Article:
“A lot of Greeks out here,” said Gala. “Some of the guys are pretty hot to begin with, but I’ve noticed that they have a way of aging fast and getting all jowly. You have to stick with the really young ones. See”—she gestured to a sculpted young man unpacking a crate of clementines at an overflowing fruit stand; it was nearly Christmas and citrus in all its quenching splendor was appearing everywhere—“that place is open twenty-four hours, which is cool. I love combining fruit and sex. Have you ever had a guy feed you chunks of mango right after doing it?”
The girls shook their heads.
You really ought to keep it in mind, for future reference. Okay, I think it’s this way to Orpheus’s place, if I remember correctly…”
They stopped en route and bought him a bottle of prosecco, which Sylvie, for one, resented, because she remembered afterward that his family was loaded. Also: since when did Bennington boys ever remember to bring anybody a hostess gift? They just brought themselves and that was supposed to be the ultimate prize. Well, but who could blame them? It
“Gala, do you have any insight into why Orpheus lives out here? I thought that his family, like, once owned the state of Kentucky or something like that. Like, really old Southern money. Right?”
“Orpheus McCloud,” said Cassandra dreamily. “With a name like that…”
“He just likes living out here, I guess. You know how guys are. They don’t care if things are clean.”
“But still. You’d think it would be inconvenient, living all the way out here. Like, even getting somebody to come home with you. They’d have to go all the way to Queens.”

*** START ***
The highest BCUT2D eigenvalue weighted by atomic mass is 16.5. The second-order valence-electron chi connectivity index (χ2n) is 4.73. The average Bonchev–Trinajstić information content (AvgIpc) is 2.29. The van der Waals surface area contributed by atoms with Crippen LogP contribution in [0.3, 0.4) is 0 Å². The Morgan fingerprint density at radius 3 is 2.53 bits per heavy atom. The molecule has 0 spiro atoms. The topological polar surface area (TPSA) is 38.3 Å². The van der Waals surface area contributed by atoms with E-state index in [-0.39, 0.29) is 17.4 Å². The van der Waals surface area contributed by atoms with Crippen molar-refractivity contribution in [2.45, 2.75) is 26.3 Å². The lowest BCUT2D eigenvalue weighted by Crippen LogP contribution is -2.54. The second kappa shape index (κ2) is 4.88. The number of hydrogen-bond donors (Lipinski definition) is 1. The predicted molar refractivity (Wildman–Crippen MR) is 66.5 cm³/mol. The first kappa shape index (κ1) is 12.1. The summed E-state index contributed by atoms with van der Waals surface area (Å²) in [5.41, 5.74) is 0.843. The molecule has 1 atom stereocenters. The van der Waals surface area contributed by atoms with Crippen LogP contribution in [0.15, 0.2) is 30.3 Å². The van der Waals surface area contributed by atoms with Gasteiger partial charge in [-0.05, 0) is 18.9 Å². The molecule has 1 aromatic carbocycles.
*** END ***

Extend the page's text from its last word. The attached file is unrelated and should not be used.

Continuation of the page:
“But even if Orpheus’s family does have a ton of money, so what? I’ve always thought it was cool that he lives pretty modestly, all things considered.”
“Oh, right, why, because living in Queens when you could actually afford to live somewhere else is so ‘authentic’?”
“Well, okay. I did always wonder what the hell he was doing in Queens.”
When they got to Orpheus’s apartment, they walked in on him and the new girl he was sleeping with, as if the two of them were in the middle of a date. The girl, whoever she was, turned out to be some blonde in a black leotard popping a lamb roast into the oven. The apartment was fragrant with spices—tarragon, thyme. Meanwhile, Orpheus lounged at the table, a lock of long strawberry-blond hair in his eyes, drinking whiskey. He radiated the sleepy comfort of a man for whom a woman was presently cooking a good meal. The girl, Cassandra noted, wasn’t sleepy—anything but. There had been a certain striking pertness to the pose her body struck when she’d popped the roast into the oven. Confidence, Cassandra was thinking. This girl struck her as being overconfident. She moved around Orpheus’s kitchen with an air altogether lacking in the mincing apology and accommodation Cassandra was long used to observing in women around men, and nearly always favored herself.